Accessibility statement

Truth Claims, Activism and Cultural Practice

Organisers: Paul Gready, Centre for Applied Human Rights, and David Hickman, TFTI

This strand draws on academic and practitioner specialisms in human rights, social justice, documentary filmmaking, creative writing, museum curating and theatre. It aims to identify common ground among the different and diffuse ways in which truth claims are made during investigative and artistic interventions in the public sphere. 

The overarching research questions are: what can we say about how truth claims are constructed across different kinds of public discourse (a political documentary, say, or a human rights report about a massacre, or a novel set in a recent civil war, or a curated human rights exhibition in a museum, or a verbatim play)?  What connections can be drawn between these varied forms of truth claim, across different ‘media’?   And how does the construction of truth claims influence their reception in the public sphere?

 The project is particularly interested in:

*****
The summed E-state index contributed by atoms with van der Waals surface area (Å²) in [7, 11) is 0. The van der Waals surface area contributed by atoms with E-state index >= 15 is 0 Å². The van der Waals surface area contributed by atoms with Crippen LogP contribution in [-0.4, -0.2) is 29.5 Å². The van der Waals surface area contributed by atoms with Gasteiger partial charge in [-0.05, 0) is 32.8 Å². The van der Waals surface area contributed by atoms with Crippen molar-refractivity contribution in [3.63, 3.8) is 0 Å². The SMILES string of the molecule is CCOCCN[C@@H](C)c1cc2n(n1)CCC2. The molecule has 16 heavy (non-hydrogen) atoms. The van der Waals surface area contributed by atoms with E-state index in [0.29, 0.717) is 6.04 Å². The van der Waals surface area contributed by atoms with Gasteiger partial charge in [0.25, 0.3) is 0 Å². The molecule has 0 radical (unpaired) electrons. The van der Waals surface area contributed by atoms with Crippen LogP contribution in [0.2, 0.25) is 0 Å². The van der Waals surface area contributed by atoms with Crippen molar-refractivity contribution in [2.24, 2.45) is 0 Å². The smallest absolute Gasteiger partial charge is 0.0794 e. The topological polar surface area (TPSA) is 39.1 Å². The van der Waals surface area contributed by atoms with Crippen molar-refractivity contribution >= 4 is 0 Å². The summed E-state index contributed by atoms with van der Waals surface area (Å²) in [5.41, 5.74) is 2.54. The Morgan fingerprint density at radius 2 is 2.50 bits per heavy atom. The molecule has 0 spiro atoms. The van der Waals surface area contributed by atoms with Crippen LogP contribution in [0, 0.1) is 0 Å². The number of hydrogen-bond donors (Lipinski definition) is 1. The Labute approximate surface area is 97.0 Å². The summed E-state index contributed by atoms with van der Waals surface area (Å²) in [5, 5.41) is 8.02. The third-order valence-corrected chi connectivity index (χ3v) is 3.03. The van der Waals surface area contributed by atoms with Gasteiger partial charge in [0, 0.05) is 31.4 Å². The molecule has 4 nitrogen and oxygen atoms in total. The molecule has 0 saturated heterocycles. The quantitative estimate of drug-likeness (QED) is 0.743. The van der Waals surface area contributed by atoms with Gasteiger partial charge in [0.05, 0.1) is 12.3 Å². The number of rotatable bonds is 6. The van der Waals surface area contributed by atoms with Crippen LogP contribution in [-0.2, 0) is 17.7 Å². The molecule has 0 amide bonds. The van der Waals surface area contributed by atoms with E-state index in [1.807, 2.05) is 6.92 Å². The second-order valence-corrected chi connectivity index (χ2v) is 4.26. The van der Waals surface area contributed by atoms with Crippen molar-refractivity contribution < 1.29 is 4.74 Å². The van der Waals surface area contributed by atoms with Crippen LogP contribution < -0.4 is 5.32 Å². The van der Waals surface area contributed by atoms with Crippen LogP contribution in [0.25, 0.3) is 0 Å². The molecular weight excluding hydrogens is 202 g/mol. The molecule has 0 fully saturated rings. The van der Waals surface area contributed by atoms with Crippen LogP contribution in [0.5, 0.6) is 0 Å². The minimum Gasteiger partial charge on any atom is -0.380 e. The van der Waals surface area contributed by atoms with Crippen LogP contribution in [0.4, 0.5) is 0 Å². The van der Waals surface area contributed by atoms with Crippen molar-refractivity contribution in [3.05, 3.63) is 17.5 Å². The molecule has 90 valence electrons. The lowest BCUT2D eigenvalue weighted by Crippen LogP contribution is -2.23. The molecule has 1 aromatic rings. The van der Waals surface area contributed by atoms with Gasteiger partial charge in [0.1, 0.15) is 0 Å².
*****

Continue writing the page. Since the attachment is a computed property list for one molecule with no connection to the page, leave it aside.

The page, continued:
• understanding how truth-claims are changing or are augmented by the growth of social media and other technologies;
  • identifying ‘regimes’ of truth in human rights, documentary, health, etc.;
  • looking at how fictional truth claims (in films, for example) address issues that are politically controversial;
  • examining the historical emergence of truth claims, and how those histories continue to be inscribed in those truth claims;
  • asking whether a ‘formal’ ethics may be articulated from truth-claim constructions;
  •  researching the reception of truth claims in the public sphere.

Forthcoming meetings:

Friday 4 November 2016, Treehouse, Humanities Research Centre, York. This one-day workshop will bring together academics from York and other universities, and a range of practitioners. The aim is to refine the research questions and outputs of the project in preparation for major grant applications.

If you are interested in attending, please contact